A Theology of Hand Washing

A Theology of Hand-Washing


I recently had the opportunity to do some internet research on the subject of the history of hand-washing. While reviewing a number of articles on the subject; http://www.accessexcellence.org/AE/AEC/CC/hand_badckground/php; it was clear that the perception of the history of hand-washing is generally thought of as starting about 1843 with Oliver Wendell Holmes who advocated hand-washing to prevent childbed fever.


In the late 1840s the history shifts to the work of Dr. Ignaz Semmelweis. He was working in a hospital in Vienna Austria and observed that the mortality rates in a delivery room staffed by medical students was three times higher than that of a delivery room staffed by midwives. He concluded that perhaps there was something happening when the medical students came back from their lessons in an autopsy room. He had the students wash their hands in a chlorinated solution and soon the morality rates dropped to less than one percent. Dr. Semmelweis’s data seemed to allow one to draw the conclusion that hand-washing was a beneficial and healthy process that could be generalized to other hospital areas. However, it appears that the other doctors ridiculed the data and did not want to participate in a hand washing program.


In the 1870s it appears that Louis Pasteur drew the same conclusions as Dr. Semmelweis had done. He also saw the connection between hand-washing and reduction of infection and attempted to influence doctors to draw the same conclusions as he had done. His efforts were also ridiculed.


In 1910, Josephine Baker M.D. started a program to teach hand washing techniques to child care providers and a group of doctors protested this sending a petition to the Mayor “that it was ruining their medical practice by …..keeping babies well.” Again, this response was an interesting response by people claiming to want to help others stay well.


None the less, it appears that through the devoted efforts of many people hand-washing, and the philosophy thereof, seems to be the accepted philosophical practice in the hospitals and among health professionals. There is even general agreement that hand washing is the single most important means of preventing the spread of infection. With this thought it mind it is interesting to note that even though most people agree that hand-washing is the first line of defense against the spread of infection, yet the statistics indicate that modern hospital professionals only have around a 45-50% compliance rate, and the CDC, Center for Disease Control, reports that in some places the rate goes as low as 29%.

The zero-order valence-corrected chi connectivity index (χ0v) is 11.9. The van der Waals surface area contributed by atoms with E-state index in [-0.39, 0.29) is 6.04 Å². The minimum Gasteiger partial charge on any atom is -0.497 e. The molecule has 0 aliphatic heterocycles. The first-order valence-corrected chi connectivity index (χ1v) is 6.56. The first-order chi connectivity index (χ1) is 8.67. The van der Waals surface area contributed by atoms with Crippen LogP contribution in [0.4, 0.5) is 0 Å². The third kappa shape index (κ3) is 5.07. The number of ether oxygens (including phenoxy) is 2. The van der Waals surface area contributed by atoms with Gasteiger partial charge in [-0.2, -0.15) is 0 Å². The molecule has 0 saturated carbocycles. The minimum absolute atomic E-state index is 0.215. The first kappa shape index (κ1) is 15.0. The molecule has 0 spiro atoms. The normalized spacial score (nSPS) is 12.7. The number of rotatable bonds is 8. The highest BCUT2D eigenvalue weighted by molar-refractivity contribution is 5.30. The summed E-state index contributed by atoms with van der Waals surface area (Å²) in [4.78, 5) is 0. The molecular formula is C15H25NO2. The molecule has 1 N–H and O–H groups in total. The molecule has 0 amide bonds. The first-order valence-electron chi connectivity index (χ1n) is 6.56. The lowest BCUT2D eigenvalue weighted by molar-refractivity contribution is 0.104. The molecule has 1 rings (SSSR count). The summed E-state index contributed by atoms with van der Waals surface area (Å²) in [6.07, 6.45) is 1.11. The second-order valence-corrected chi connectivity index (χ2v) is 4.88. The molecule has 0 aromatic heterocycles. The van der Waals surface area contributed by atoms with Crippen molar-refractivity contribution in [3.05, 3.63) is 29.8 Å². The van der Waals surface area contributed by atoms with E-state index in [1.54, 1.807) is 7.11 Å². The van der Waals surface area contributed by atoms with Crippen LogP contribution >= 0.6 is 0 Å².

The above statistics are staggering when one thinks of the fact that the CDC indicates that there are 1.7 million cases of hospital based patient infections, resulting in 50,000 to 90,000 patient deaths. This is basically death from a disease that one did not have when they went to the hospital. So the place of safety and health produces a lot of disease that could be radically reduced if all followed through with what they philosophically agreed to.


Now that we have a little idea of the problem let us briefly discuss the theology of hand-washing. In Leviticus 15:11 we find the following counsel from God: “And whomsoever he toucheth that hath the issue, and hath not rinsed his hands in water, he shall wash his clothes, and bathe himself in water, and be unclean until the even.” So even though the internet is able to push the idea of hand-washing back to 1843, in actuality God had spoken to this issue long ago in the health laws given to the Jewish nation. God wanted His people to role model to the world what following God’s counsel would do for them in the physical realm as well as the spiritual realm. So, as it has always been, God knows what He is doing and all of those who are willing to follow Him in the great things, and the little things, will be blessed by a better way of life.


In conclusion, most everyone in the United States agrees that hand washing is a benefit to them and would be good practice if everyone did it. None the less, most people who believe in hand-washing do not do it. This behavioral disconnect, between belief and practice, is very common at all levels of life, and is especially prevalent in the spiritual life. For example, we all know that almost everybody agrees that stealing is not good and is not right, but more than 50% of Americans cheats on taxes. So what can be done about it? I would encourage hospitals to continue to train regarding hand-washing. They could even bring in the theological/spiritual issues and encourage people to ask God for help to do what they will not do on their own. But whatever they do hand-washing needs to be taught, and be taught with the full history of God in mind. It would also help if the thought was encouraged, that since God was so sharp to know about hand-washing are there other ideas in the Bible that could be beneficial to mankind and help them with other issues in life? And always remember that whenever we listen to God we will be blessed.